Embattled South Carolina legal scion Alex Murdaugh appeared in court Thursday afternoon on charges that he paid a former client to kill him so his son could collect a $10 million insurance policy.
Murdaugh turned himself in late Thursday morning after the State Law Enforcement Division announced it had charged him with insurance fraud, conspiracy to commit insurance fraud, and filing a false police report related to his shooting on September 4, as CrimeOnline previously reported.
According to affidavits released by SLED, Murdaugh provided Curtis Smith, 61, with a firearm and instructed Smith to kill him by shooting him in the head. Murdaugh admitted to the plot on September 13, and told SLED he planned to have Smith kill him “for the purpose of his son collecting a life insurance policy valued at approximately ten million dollars.”
Murdaugh, however, suffered only a minor injury in the shooting and was released from the hospital after two days. On his release, he announced he was entering rehab for an unnamed substance abuse problem.
Smith, who was once represented by Murdaugh’s former law firm in a personal injury lawsuit, was arraigned Thursday morning on charges of assisted suicide, assault and battery of a high aggravated nature, pointing and presenting a firearm, insurance fraud, and conspiracy to commit insurance fraud. He was released after posting a $55,000 bond, although he reportedly requested a public defender, the New York Times reported.
Murdaugh, wearing a Hampton County Detention Center inmate uniform, wept as his attorney, Dick Harpootlian argued for his client’s release, saying, “the only person he’s a danger to is himself.”
“The only violence he’s ever been involved in is this, which was to have himself executed,” Harpootlian said.
The judge ordered Murdaugh to surrender his passport and sign a waiver of extradition before releasing him on a $20,000 personal recognizance bond. He will be at a rehabilitation center out of state, obtaining treatment for an opioid addiction.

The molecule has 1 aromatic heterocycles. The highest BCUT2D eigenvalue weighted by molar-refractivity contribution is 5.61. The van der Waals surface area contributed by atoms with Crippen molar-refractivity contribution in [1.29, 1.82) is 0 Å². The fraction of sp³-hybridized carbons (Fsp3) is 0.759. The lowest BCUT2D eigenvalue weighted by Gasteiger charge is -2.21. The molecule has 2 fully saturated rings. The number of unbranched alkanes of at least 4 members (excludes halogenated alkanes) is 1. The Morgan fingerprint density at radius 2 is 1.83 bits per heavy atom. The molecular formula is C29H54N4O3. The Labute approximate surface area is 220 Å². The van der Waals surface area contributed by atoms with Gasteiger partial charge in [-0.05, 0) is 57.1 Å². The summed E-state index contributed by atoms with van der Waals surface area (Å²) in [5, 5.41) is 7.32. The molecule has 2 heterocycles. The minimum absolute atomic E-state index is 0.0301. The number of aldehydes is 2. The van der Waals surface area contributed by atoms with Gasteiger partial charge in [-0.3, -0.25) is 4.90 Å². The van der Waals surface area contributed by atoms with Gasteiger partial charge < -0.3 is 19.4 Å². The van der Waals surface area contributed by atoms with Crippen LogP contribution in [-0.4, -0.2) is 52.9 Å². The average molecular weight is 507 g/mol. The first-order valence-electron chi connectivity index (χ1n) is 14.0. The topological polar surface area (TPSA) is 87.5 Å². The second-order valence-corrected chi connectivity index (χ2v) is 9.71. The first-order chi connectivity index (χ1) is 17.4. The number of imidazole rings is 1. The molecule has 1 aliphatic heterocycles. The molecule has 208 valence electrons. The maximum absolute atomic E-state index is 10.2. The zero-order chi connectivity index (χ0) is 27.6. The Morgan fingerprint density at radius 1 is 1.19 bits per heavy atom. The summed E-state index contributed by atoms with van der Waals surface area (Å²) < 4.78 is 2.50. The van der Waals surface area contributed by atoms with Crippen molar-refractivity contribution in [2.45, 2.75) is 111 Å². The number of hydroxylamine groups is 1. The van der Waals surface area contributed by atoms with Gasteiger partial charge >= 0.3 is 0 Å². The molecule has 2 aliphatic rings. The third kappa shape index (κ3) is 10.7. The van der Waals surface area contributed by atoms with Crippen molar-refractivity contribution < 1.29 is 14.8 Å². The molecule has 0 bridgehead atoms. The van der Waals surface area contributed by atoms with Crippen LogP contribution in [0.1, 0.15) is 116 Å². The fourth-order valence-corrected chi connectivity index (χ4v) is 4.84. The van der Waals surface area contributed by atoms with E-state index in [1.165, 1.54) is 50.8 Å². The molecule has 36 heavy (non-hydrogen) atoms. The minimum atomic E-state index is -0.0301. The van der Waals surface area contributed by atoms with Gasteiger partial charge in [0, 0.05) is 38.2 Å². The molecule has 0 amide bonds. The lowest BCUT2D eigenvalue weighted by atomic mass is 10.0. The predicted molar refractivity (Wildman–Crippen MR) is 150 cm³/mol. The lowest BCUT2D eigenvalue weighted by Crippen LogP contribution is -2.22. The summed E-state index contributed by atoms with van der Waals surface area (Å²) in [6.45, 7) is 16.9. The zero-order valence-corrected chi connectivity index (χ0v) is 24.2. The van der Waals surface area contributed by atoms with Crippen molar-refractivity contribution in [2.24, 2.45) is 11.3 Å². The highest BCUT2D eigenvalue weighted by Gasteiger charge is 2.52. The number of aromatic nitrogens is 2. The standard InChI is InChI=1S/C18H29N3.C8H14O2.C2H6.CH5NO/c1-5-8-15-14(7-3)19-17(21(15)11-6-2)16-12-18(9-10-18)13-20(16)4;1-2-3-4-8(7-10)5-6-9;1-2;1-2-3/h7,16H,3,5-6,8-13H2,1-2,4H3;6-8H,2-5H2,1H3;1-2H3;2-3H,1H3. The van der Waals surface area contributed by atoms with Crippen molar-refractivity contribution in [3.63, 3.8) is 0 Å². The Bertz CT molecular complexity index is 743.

Murdaugh, whose family has built a legal powerhouse in South Carolina’s Low Country for a century, has suffered an unprecedented “fall from grace,” his attorney said in court. His great-grandfather started the law firm that forced Murdaugh out — for alleged misuse of funds — the day before the attempted suicide. His great-grandfather, grandfather, and father also served as the prosecutor for a five county area, and Murdaugh himself was a volunteer prosecutor in that office until earlier this week when the office announce he was barred from prosecuting cases. And hours after that announcement, the South Carolina Supreme Court suspended his law license.
Murdaugh’s plan to have Smith kill him followed the shooting deaths of his wife, Maggie, and younger son, Paul, on June 7. At the time, Paul was awaiting trial on charges that he drunkenly crashed into bridge pilings in his father’s boat in 2019, killing 19-year-old Mallory Beach. Alex Murdaugh and his other son, Buster, are defendants in a wrongful death suit filed by Beach’s mother.
Murdaugh had faced scrutiny over his involvement in the investigation into the boat crash, with some alleging that he had wielded his considerable influence to protect his son. The scrutiny afforded that investigation has also prompted SLED, which is investigating the murders of Maggie and Paul Murdaugh, to take a closer look at the death of long-time Murdaugh housekeeper Gloria Satterfield in 2018.
Satterfield reportedly tripped and fell at the Murdaugh estate, suffering a traumatic brain injury that killed her. Murdaugh agreed to a $500,000 wrongful death settlement — negotiated by his own best friend on behalf of Satterfield’s sons, who said this week they received no money from the settlement. The sons filed suit on Wednesday over the lack of payment.
SLED has announced no suspects in the murder and provided little information about its investigation into any of the cases it’s investigating, which includes the misuse of funds at Murdaugh’s now former law firm as well as the murders of Maggie and Paul Murdaugh.
SLED Chief Mark Kiel, however, said in a statement that “I can assure you that SLED agents will continue working to bring justice to anyone involved with any criminal act associated with these ongoing investigations.”